Now that we’re one week into National Poetry Writing Month, it’s time to take a break from all the serious writing you’ve been doing, poetry or not.
Do you remember Mad Libs, that wacky fill-in-the-blank word game? Here’s something similar to loosen up your brain cells a bit. Fill in the parentheses with the indicated type of word. Copy and paste the text into a file, or do it the old-fashioned way and make a separate list of words then read the whole thing aloud.
When in the (noun) of (adjective) time
I (verb) descriptions of the (adjective) (plural noun),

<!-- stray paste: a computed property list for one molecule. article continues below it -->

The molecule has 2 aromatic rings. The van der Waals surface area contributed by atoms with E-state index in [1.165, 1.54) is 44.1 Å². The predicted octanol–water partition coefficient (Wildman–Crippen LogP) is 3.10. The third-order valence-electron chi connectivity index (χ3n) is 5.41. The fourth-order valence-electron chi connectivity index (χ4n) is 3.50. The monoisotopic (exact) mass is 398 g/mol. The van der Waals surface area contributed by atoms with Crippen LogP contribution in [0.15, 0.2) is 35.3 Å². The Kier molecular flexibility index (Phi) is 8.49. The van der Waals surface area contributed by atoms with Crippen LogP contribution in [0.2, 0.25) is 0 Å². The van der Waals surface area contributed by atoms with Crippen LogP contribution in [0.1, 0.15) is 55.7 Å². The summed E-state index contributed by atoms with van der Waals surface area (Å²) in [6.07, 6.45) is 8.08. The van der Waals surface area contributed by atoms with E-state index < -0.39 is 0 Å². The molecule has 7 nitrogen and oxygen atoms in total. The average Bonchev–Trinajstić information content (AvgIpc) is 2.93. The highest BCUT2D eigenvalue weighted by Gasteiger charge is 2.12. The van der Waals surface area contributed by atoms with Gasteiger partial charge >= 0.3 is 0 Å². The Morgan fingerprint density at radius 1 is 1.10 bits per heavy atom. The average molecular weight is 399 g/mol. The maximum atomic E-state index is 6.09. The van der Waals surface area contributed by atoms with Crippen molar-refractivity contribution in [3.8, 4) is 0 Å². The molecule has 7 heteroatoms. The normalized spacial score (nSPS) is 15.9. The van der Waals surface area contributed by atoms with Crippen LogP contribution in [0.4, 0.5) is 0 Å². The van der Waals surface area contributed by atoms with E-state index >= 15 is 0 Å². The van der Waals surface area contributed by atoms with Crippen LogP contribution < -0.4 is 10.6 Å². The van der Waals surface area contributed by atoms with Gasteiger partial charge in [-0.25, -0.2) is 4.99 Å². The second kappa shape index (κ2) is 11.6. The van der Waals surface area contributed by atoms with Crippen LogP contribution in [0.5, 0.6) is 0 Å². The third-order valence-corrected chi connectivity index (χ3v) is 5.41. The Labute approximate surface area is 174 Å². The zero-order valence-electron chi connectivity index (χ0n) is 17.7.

And (noun) (-ing verb) beautiful old (noun)
In praise of ladies (adjective) and lovely (plural noun),
Then in the (noun) of sweet (possessive noun) best,
Of (noun), of foot, of (noun), of eye, of (noun),
I (verb) in their (adjective) (noun) would have (-ed verb)
Even such (noun) as you (verb) now.
So all their (plural noun) are but (plural noun)
Of this our (abstract noun), all you (-ing verb);
And, for they (-ed verb) but with (adjective) eyes,
They had not (noun) enough your (noun) to (verb):
For we, which now (verb) these (adjective) (plural noun),
Had eyes to (verb), but lack (plural noun) to (verb).
This is a trace exercise, based on Sonnet CVI by William Shakespeare. You can read the original sonnet here. Grab the newspaper or the nearest book and do the same thing with a paragraph or two, just for fun.